Twin Hawk, directed by Lee Ohta, is notable for giving the player the ability to command a whole squadron of planes in addition to the normal player character. It’s sometimes lumped together with the Tiger-Heli series, but the gameplay is closer to a tighter, smoother Flying Shark. The only perceivable link to Tiger-Heli is the fact that it has the word “Twin” in its name, much like Twin Cobra. The strangest thing about Twin Hawk is that there are no flying enemies. Every last one of them are boats, tanks, and other land-and-sea based foes.
The storyline involves the fictional countries of Gorongo and Fuangania going to war. Fuangania apparently has absolutely no airplanes, showing a huge weakness. The President of Gorongo, humorously called President Bratt, sends in the special air force Big Whirlwind to take down Fuanganian forces. That’s you; you’re the guys in Big Whirlwind, all of them.
Twin Hawk feels very relatively minimalistic, even for a late 80s shoot-em-up. You only get one weapon, a forward shooting gun that can be powered up to shoot a little bit wider. The only other weapon you get is a special button to call in your squadron. Once they come in, the real fun starts. Each plane in your squadron fires when you fire, moves right when you move right, and left when you move left. They never move forward or backward, and they always move much slower than your plane, but otherwise go in perfect formation. If you fly into them, you simply go right through them, making the cluttered screen seem far more manageable. Whenever one of your fellow planes is shot, it catches fire and quickly tries to dive bomb any enemies on screen in a blaze of glory. Interestingly, if your plane goes down while your squadron is out, the entire remaining squadron will do a suicide strike with you, likely taking out whatever killed you in the process. Now that’s loyalty!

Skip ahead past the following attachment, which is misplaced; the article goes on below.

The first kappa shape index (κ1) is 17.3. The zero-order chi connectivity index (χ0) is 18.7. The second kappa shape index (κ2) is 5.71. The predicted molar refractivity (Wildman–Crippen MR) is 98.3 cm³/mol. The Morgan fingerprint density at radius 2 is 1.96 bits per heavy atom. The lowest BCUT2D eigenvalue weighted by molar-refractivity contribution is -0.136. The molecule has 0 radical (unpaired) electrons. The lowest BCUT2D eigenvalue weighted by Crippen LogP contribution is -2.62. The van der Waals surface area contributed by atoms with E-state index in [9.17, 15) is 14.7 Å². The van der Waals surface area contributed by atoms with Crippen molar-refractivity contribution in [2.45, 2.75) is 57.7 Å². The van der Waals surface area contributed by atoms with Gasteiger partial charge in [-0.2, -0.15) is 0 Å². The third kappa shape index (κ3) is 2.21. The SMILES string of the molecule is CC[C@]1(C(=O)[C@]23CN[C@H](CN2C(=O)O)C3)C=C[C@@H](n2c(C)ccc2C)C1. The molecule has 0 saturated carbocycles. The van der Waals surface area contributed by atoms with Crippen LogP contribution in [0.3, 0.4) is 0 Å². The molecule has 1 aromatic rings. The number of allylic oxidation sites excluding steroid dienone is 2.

One strange option is to turn your squadron into a bomb. By pressing the button that calls in your squadron again while they are flying in, they will instead fly off the screen and carpet bomb the place. This may not always be a very good idea, as much of what makes Twin Hawk so fun and interesting is trying to keep your friends alive and covering the screen in your bullets.
While Twin Hawk‘s graphics seem washed out, dark, and drab, its sound is amazing. The first level in particular has great music that starts out slow, but turns into a very fast drum beat that can really get you pumped and in the mood to shoot down anything.
One of the best moments in Twin Hawk is the final level. On this level, large enemies and mini bosses start spewing out simple bullet patterns that are impossible for your entire squadron to dodge. This is a war, after all and not everyone is going to survive. The game throws so much at you that no matter how much you hoard your power-ups to call in more friends, they will not survive. Then, the final boss comes, the hardest fight in the game and you have to fight it all alone without anyone else’s help, which becomes the most intense and dramatic moment in the game.
The Genesis version has some graphical downgrades in order to fit it into a cartridge, but the sound remains perfectly intact and is the best home version. Like the port of Truxton, the right side of the screen is devoted to a status bar. Daisenpuu was ported to the PC Engine twice, first on a HuCard, and later on CD-ROM. On the surface they look identical, with some slight graphical dowgrades again, although the visuals take up the full screen. The sound takes a hit too, but you can still recognize everything for the most part.
But the CD-ROM port is, strangely, inferior. Probably due to the limited RAM of the PC Engine and the inability to stream data, the levels are no longer continuous, but are instead broken down into areas. On the plus side, that means brand new bosses at the end of each stage. On the downside, many background details are removed. For example, in the first stage there’s an area where tanks are supposed to be driving over a bridge. Apparently those tiles couldn’t fit into memory, so now it looks like they’re part of a canyon. Later on, you’re supposed to fly over an ocean. That doesn’t happen either – this particular section looks like the rest of the stage now. Some enemy patterns have changed, some sections are added or missing. Even the explosions are missing animation frames and look kinda bad. Other than the bosses, the only advantage is the CD audio music, which isn’t terribly good anyway.